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Mary Midgley

by Gina Schouten on October 29, 2018

I’ve been learning just a little bit about Mary Midgley, who wasn’t really on my radar before her death earlier this month. I enjoyed this in particular, from here:

““I started with Plato before I ever went to college… One day, I picked a little book off the bookshelf and said, ‘this might be quite fun.’ I decided it was quite fun.” There was a pause. “I could have picked up Spinoza.” She looked slightly alarmed at the possibility.”

I certainly didn’t pick up any philosophy from off the bookshelf before I went to college, but I’ve been trying to remember which philosopher I read first once I got there (and trying to imagine the consequences of lots of possibilities that I’m pretty sure are counter-factual). I think the first philosopher I read as a philosopher was King.


Cool-headed deliberation is the job, after all.

by Gina Schouten on October 5, 2018

I’ve been reading that the deliberations over Kavanaugh’s appointment in light of Blasey Ford’s allegations against him are firing up voters on the right in the sense that those voters, like Kavanaugh, find the mere investigation to be crazy, a moral outrage, incomprehensible. I’ve never felt so strongly like I’m living in a completely different reality than those who disagree with me politically. This makes me want to say why I think what I think as plainly as I can, because however wrong it might be, I’m almost certain it isn’t crazy or immoral or incomprehensible. Before the testimony, I thought only that further inquiry was in order. Now, in light of Kavanaugh’s testimony, and independent of Blasey Ford’s, I think Kavanaugh has shown himself to be unfit for appointment to the Supreme Court. Here’s why.

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Good Parenting vs. Good Citizenship?

by Gina Schouten on September 13, 2018

I’ve been a parent now for six months and change, and I have exactly nothing figured out. I have gotten pretty good at thinking of things in terms of stark tradeoffs. Hooray, he fell asleep while I was nursing him, and stayed asleep when he went into his crib! (Crap. This means a missed opportunity to put him down “drowsy but awake,” and thus to train him to fall asleep on his own.) Hooray, I am really enjoying singing this song to him right now! (Crap. This temporary alignment of my interests and his surely means I am losing all ability to discern my own interests when they diverge from his.)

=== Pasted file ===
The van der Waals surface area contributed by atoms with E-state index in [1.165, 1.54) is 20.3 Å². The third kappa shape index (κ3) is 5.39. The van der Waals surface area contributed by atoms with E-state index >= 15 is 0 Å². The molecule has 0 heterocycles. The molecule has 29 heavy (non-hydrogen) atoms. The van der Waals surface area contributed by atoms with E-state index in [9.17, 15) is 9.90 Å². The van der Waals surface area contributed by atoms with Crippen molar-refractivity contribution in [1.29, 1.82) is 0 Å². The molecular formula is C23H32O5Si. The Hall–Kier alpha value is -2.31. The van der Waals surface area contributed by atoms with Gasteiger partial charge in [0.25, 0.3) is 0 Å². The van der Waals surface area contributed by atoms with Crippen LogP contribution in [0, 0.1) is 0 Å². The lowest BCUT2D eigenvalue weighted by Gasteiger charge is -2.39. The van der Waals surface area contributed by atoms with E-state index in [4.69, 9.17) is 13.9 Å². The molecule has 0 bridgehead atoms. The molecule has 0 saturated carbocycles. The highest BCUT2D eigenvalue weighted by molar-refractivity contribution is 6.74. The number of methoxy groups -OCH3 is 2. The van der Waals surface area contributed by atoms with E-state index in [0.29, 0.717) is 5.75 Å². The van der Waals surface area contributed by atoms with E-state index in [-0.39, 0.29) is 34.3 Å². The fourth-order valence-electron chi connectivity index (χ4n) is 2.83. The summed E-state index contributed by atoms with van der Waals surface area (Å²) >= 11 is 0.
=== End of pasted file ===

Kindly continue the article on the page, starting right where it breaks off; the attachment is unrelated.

Don’t judge me too harshly for this insanity. Everything written about parenting seems expressly intended to make its readers think of their choices in terms of tradeoffs. (Seriously. If you don’t want your kid to be sleeping in your bed when he’s sixteen, you must put him down drowsy but awake!)

And a lot about our social environment seems expressly intended to generate tradeoffs. Take just one example: Privileged parents generally face a choice between schooling options that middle-class parenting culture approves as best for their children, and schooling options that progressive politics regards as best ethically. A fair bit of attention has been paid to this choice in popular media over the past week, largely in response to a book by Margaret Hagerman about how progressive, middle-class parents make decisions—decisions about where to live and thus what schools their kids will attend, and with whom, etc.—that perpetuate racial inequality. This is to be welcomed. It’s an important issue. While the tradeoff is generated by policy-level decisions—our practices for funding schools, our willingness to tolerate residential segregation by race and social class, our willingness to tolerate the extreme social inequality that makes that residential segregation so consequential—the policy failure generates seriously difficult decisions for individuals.

The philosophical considerations that bear on those decisions are complex. I want to quibble with the way the ethical tradeoff is being framed in the popular media discussions of it, encouraged, perhaps, by the way Hagerman herself sometimes frames it. Consider this remark from her interview in the Atlantic: